First of all, what is the real meaning of the resurrection of the body? Is it the precise resuscitation of the same physical body as before? Yes, it is, if it concerns above-mentioned resurrection miracles in Christianity (as well as in Judaism) in which the same physical body is still there without decaying. But, what if the body decays and its elements disperse long after its death? In this case, only some Christians believe that still the very same earthly body will come back. Most Christians reject it in favor of Paul's assertion that bodily resurrection means to assume an "imperishable," "glorified," "spiritual body" (1 Corinthians 15:42-44), similar to Jesus in his resurrected state. It is "a body of a new order, the perfect instrument of the spirit, raised above the limitations of the earthly body, with which it will be identical only in the sense that it will be the recognizable organism of the same personality."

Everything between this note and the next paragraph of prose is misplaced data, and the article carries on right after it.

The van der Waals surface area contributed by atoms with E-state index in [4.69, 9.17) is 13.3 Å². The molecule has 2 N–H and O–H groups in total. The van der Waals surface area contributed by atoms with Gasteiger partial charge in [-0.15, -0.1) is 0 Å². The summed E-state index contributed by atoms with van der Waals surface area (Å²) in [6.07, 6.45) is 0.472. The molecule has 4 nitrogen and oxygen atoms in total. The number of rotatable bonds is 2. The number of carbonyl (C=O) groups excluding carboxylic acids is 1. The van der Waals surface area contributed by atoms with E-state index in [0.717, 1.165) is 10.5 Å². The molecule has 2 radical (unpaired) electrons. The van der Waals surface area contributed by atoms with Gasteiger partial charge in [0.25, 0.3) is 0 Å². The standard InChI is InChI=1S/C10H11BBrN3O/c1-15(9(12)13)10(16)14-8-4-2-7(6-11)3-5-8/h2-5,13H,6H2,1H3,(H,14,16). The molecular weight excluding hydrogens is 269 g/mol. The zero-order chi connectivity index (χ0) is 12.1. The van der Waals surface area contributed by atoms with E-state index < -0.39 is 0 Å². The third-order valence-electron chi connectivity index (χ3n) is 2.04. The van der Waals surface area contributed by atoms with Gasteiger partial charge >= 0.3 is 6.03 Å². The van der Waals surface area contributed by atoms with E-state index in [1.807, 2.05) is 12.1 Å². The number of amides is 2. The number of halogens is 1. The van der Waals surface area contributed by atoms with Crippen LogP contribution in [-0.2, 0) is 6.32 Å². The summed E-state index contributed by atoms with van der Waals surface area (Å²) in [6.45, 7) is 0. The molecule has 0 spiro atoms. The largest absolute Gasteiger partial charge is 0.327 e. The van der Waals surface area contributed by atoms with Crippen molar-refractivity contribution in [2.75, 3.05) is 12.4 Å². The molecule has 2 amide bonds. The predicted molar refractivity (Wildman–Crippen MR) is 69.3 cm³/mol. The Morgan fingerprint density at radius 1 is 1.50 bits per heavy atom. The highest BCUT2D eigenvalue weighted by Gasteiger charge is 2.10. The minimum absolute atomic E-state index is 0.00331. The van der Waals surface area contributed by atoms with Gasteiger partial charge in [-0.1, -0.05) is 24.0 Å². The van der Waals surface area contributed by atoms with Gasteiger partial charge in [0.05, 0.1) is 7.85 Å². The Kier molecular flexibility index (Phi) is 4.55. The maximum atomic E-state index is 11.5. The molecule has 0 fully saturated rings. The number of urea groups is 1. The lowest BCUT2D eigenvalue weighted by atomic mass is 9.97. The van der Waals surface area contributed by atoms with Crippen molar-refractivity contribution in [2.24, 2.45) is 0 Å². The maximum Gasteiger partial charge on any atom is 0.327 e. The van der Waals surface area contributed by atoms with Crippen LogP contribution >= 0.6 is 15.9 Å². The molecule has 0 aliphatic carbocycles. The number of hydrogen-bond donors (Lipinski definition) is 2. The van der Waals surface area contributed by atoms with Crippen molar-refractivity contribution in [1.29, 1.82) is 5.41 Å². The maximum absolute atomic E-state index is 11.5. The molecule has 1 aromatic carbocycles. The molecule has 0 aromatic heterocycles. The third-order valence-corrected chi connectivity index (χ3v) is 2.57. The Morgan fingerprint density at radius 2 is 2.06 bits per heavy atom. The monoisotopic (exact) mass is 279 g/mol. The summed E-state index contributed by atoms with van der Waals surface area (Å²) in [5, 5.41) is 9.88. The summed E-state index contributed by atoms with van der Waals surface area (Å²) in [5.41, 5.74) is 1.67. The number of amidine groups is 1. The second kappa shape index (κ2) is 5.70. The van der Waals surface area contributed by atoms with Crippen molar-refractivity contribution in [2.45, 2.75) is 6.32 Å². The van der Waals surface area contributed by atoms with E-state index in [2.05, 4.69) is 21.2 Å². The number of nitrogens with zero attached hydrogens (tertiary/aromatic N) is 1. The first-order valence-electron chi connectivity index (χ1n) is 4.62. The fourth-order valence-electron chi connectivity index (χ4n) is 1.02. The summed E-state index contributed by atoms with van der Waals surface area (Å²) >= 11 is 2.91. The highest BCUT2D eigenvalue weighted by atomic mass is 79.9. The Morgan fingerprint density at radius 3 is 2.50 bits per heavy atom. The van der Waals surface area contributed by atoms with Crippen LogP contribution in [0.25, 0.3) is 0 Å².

Second, when does bodily resurrection happen? Paul has two different answers. His first answer is that it takes place immediately after physical death (2 Corinthians 5:1-4). His second answer is that it will take place on the Day of Judgment in the last days (1 Corinthians 15:51-52; 1 Thessalonians 4:16-17). Usually, Christianity (as well as Judaism and Islam) supports the second answer. But, if the resurrection of Jesus took place almost immediately after his death, it stands to reason that human resurrection may also take place immediately after physical death, following Paul's first answer. Also, if Paul's second answer were correct, there would be a long period of time from the moment of physical death until the last days, during which the soul would have to await its bodily resurrection—a period which is called the "intermediate state," or the state of "soul-sleep," in Christian theology. In this state, the soul would have no physical counterpart coupled with it, and it would make a personal identity impossible. This can become quite a strong reason to argue that bodily resurrection should take place immediately after death and not in the last days.